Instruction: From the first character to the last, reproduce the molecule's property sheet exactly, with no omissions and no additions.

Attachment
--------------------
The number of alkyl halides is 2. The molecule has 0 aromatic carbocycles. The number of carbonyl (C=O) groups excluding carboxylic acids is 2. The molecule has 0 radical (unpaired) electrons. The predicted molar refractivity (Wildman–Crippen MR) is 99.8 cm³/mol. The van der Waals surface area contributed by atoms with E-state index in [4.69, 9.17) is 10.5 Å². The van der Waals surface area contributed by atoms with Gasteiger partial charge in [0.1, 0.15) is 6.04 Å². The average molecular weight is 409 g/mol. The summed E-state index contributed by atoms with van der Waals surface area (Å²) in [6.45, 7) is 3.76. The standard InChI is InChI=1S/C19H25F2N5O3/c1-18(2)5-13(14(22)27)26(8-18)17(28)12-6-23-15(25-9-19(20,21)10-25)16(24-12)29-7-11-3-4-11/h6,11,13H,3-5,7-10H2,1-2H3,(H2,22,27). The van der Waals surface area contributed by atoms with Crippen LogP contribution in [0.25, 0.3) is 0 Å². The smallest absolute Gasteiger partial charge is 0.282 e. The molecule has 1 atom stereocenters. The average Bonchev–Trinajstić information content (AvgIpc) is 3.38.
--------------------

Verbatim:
The number of alkyl halides is 2. The molecule has 0 aromatic carbocycles. The number of carbonyl (C=O) groups excluding carboxylic acids is 2. The molecule has 0 radical (unpaired) electrons. The predicted molar refractivity (Wildman–Crippen MR) is 99.8 cm³/mol. The van der Waals surface area contributed by atoms with E-state index in [4.69, 9.17) is 10.5 Å². The van der Waals surface area contributed by atoms with Gasteiger partial charge in [0.1, 0.15) is 6.04 Å². The average molecular weight is 409 g/mol. The summed E-state index contributed by atoms with van der Waals surface area (Å²) in [6.45, 7) is 3.76. The standard InChI is InChI=1S/C19H25F2N5O3/c1-18(2)5-13(14(22)27)26(8-18)17(28)12-6-23-15(25-9-19(20,21)10-25)16(24-12)29-7-11-3-4-11/h6,11,13H,3-5,7-10H2,1-2H3,(H2,22,27). The van der Waals surface area contributed by atoms with Crippen LogP contribution in [0.25, 0.3) is 0 Å². The smallest absolute Gasteiger partial charge is 0.282 e. The molecule has 1 atom stereocenters. The average Bonchev–Trinajstić information content (AvgIpc) is 3.38.